Be the Habitat
What is it?
How do you do it?
What constitutes a habitat gardener over a gardener?
All, very good questions. And all important ways to define what habitat gardening is and why your backyard should become one.
Habitat gardening is when you consciously choose which plants should go in your garden based on what insects/bugs/birds you want to attract.
For example, you won’t be choosing a flower/plant because it looks pretty or because it would look great with your house. Instead, you choose it because it attracts different pollinators (ext.) to your garden and you want to promote them. This could mean designating an area of your garden by picking plants like coneflowers, milkweed, echinacea, or butterfly bush because you want to increase the butterfly activity.
This could mean designating an area of your garden by picking plants like coneflowers, milkweed, echinacea, or butterfly bush because you want to increase the butterfly activity.
Although, I want to point out, that if you build a garden for pollinators you want to attract other species than just butterflies (or one type of butterflies).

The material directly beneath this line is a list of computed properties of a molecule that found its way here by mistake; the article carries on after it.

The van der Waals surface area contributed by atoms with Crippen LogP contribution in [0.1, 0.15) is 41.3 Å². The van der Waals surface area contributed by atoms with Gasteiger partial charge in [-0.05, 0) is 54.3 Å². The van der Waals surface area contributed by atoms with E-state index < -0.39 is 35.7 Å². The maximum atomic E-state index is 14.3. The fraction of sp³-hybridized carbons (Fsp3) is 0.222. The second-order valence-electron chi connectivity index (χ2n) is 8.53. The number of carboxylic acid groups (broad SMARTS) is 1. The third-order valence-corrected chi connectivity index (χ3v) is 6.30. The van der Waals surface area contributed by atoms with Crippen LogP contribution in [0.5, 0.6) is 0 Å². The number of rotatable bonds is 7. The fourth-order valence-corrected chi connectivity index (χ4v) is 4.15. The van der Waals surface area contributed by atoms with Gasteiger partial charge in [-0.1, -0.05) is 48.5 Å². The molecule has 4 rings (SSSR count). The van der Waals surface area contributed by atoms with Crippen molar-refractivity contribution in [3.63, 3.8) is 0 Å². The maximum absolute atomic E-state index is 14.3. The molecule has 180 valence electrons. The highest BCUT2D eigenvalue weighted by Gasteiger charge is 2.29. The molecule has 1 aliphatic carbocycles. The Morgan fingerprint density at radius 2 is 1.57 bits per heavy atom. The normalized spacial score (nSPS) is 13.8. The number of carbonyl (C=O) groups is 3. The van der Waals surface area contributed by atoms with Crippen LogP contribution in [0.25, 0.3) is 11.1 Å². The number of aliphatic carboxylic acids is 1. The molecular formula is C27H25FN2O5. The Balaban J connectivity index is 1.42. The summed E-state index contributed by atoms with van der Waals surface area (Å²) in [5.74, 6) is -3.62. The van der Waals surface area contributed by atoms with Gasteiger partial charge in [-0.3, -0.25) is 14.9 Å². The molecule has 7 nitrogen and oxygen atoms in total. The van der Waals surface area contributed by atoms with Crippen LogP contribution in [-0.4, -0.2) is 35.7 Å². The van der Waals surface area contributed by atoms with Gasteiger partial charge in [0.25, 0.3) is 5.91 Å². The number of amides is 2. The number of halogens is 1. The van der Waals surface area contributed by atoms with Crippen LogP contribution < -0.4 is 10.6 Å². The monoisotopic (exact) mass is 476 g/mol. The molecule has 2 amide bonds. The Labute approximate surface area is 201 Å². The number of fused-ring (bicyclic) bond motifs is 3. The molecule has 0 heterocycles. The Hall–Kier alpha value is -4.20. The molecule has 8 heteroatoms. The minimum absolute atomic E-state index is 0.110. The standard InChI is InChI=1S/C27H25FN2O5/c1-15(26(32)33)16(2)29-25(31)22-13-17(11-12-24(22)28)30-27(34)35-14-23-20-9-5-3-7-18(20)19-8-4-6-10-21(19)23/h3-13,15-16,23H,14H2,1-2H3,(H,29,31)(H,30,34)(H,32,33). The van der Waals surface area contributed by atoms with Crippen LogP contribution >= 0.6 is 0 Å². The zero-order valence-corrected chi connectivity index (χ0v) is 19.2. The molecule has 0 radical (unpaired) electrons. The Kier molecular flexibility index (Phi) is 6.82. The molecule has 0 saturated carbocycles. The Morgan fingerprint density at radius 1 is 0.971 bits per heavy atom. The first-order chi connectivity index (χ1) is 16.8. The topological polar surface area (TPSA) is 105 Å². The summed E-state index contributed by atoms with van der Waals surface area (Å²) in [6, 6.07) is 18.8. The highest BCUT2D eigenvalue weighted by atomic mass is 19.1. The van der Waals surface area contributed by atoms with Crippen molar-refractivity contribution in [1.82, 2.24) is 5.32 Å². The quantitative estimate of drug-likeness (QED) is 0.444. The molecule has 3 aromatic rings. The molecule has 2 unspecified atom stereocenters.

What does Habitat Gardening mean?
Habitat gardening means bringing a whole ecosystem to your backyards. Having plants that attract a variety of birds, insects, and animals to create a greater diversity of species. This will increase your biodiversity and help sustain the planet!
Dragonflies- Black-eyed Susan or swamp milkweed
Hummingbirds – foxglove, hollyhocks, cleome, or impatiens
Ladybugs – angelica, cosmos, or dill and fennel
Finches – sunflowers, zinnias, or cosmos
To Habitat Garden:
You have to be aware of what each plant can cater too. Knowing that if you want a native garden, you would design it to bring a wide range of insects. No longer are you planting for looks but, for the habitats you can encompass in your home
Overall, habitat gardening is the next step to gardening. It’s knowing that you can plant (anyone can, plants want to survive!) and understand how they affect the environment around them.